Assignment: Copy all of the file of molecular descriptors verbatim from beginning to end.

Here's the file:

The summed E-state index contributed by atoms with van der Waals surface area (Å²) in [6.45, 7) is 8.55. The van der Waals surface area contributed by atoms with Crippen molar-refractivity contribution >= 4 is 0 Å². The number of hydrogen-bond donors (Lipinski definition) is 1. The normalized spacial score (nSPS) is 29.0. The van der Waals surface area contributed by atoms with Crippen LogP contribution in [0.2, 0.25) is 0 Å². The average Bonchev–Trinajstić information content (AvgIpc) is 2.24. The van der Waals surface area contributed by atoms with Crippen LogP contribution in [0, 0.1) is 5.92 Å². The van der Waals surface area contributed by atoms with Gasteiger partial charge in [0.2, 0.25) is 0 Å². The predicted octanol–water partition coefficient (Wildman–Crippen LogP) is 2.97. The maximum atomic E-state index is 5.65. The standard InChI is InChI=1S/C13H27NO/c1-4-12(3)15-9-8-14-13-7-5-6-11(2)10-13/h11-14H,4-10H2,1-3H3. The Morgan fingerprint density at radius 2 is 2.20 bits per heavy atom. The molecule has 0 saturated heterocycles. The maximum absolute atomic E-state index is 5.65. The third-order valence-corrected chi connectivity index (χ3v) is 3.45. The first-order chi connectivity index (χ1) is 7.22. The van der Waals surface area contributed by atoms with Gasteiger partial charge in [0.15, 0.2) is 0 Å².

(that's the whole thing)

The summed E-state index contributed by atoms with van der Waals surface area (Å²) in [6.45, 7) is 8.55. The van der Waals surface area contributed by atoms with Crippen molar-refractivity contribution >= 4 is 0 Å². The number of hydrogen-bond donors (Lipinski definition) is 1. The normalized spacial score (nSPS) is 29.0. The van der Waals surface area contributed by atoms with Crippen LogP contribution in [0.2, 0.25) is 0 Å². The average Bonchev–Trinajstić information content (AvgIpc) is 2.24. The van der Waals surface area contributed by atoms with Crippen LogP contribution in [0, 0.1) is 5.92 Å². The van der Waals surface area contributed by atoms with Gasteiger partial charge in [0.2, 0.25) is 0 Å². The predicted octanol–water partition coefficient (Wildman–Crippen LogP) is 2.97. The maximum atomic E-state index is 5.65. The standard InChI is InChI=1S/C13H27NO/c1-4-12(3)15-9-8-14-13-7-5-6-11(2)10-13/h11-14H,4-10H2,1-3H3. The Morgan fingerprint density at radius 2 is 2.20 bits per heavy atom. The molecule has 0 saturated heterocycles. The maximum absolute atomic E-state index is 5.65. The third-order valence-corrected chi connectivity index (χ3v) is 3.45. The first-order chi connectivity index (χ1) is 7.22. The van der Waals surface area contributed by atoms with Gasteiger partial charge in [0.15, 0.2) is 0 Å².